Decoupled CMS Software | How it work & Its key benefits

By all means, I consider Headless CMS Software to be a sub-set of decoupled CMS software in terms of content management. That’s because a decoupled CMS is headless, and then some. With a decoupled CMS software — also known as a hybrid headless CMS — your content is managed separately and is front-end agnostic, just like a headless CMS.

Yet, it has front-end delivery tools in the box, like templates, if you want to use them. The difference is that the back-end and front-end are not “coupled” to each other through a database like with a traditional CMS. Instead, the front-end and back-end communicate to each other through calls to an API.

How a Decoupled CMS Software works

So, remember when I chopped the “head” off a traditional CMS to make it headless? Well, we’ll imagine the same scenario here. Except for this time, I kept the head. Meaning, it’s not attached to the main body as with a traditional CMS.

What is a Content Management System (CMS)? 

A Content Management System (aka CMS software) is an application that is used to manage and publish web content. While allowing multiple users to contribute, create, edit, publish without having to beg a developer.

It also provides version management and authoring workflow to keep large, global sites consistent. In reality, the Content Management System isn’t just about just a backend management interface, though. Since it also makes all of the content that you create show up for your visitors exactly as you want it to.

And on a more technical level, a majority of CMS software systems are made up of two core parts. And as such, we can further break it down into two main parts that help create your website.

The key components of CMS software include:
  • Content Management Application (CMA)
  • Content Delivery Application (CDA)

The Content Management Application (CMA) is the part that allows you to actually add and manage content on your site (like you saw above). While the Content Delivery Application (CDA) is the backend, behind-the-scenes process.

That, eventually, takes the content you input in the CMA, stores it properly, and makes it visible to your visitors. Together, the two systems make it easy to maintain your website. As well as manage and publish web content.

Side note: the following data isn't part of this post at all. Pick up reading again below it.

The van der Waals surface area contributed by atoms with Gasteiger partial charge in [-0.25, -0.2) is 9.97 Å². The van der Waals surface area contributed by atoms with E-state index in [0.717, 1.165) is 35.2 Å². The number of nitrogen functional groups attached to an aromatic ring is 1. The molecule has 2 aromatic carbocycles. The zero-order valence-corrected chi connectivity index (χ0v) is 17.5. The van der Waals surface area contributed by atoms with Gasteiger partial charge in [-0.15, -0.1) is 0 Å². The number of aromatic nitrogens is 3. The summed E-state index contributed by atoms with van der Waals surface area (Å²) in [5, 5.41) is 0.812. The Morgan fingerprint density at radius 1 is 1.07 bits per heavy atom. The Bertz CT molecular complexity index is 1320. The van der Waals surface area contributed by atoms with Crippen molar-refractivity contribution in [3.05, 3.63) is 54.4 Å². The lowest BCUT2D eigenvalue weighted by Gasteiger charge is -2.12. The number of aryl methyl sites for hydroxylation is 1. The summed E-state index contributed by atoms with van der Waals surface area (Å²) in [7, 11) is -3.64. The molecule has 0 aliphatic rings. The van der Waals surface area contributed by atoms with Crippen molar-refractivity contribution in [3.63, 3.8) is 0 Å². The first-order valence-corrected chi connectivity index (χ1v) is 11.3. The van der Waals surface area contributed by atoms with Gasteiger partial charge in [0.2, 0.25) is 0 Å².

And as a result, it allows multiple users to contribute, create, edit, publish without having to beg a developer.

Why is CMS Software important?

In reality, there are so many benefits of using CMS software. Bearing in mind, in the early days of creating websites, HTML formatting tags were embedded along with the text. But, with the introduction of cascading style sheets (CSS), there began a movement to separate content.

All that made up a web page from the formatting, referred to as the presentation layer, as well as separating the programming, known as the behavior layer. And it soon became a best practice to store CSS formatting and JavaScript functions into separate files from the HTML content.

Separating the content from formatting and programming proved to be a powerful way to control the look of a website. For example, by changing a setting in a CSS file, you could change the entire look and feel of any site component. Without changing the content itself for sure.

Related Topic: How a Content Management System works | & Its Benefits

The most powerful aspect of CMS software as a web design platform is its ability to clearly help you create a new website. At times, even if it’s from scratch! Without working directly with the source code for the page.

From experience, learning to code is the same as learning another language (or a series of languages that work together), giving it a large learning curve. But such web platforms rarely let you work directly with the code. Instead, they’ll allow you to work with a predefined system or interface.

Related Topic: Website Design from Scratch | A Simple Step-by-step

Among others, WordPress web pages and posts screen are good examples of how such an interface works. While Joomla is best-suited to complex websites that need more flexibility. This often includes medium business websites and extensive content websites like Wikipedia.

And as such, you’ll have all the tools you need to manage an extensive website. You can even have a complex business website with Joomla. However, if you’re starting a large corporate website, you should choose Drupal instead.

What Is Decoupled CMS Software?

In the early days of creating websites, HTML formatting tags were embedded along with the text. With the introduction of cascading style sheets (CSS), there began a movement to separate content that made up a web page from the formatting, referred to as the presentation layer.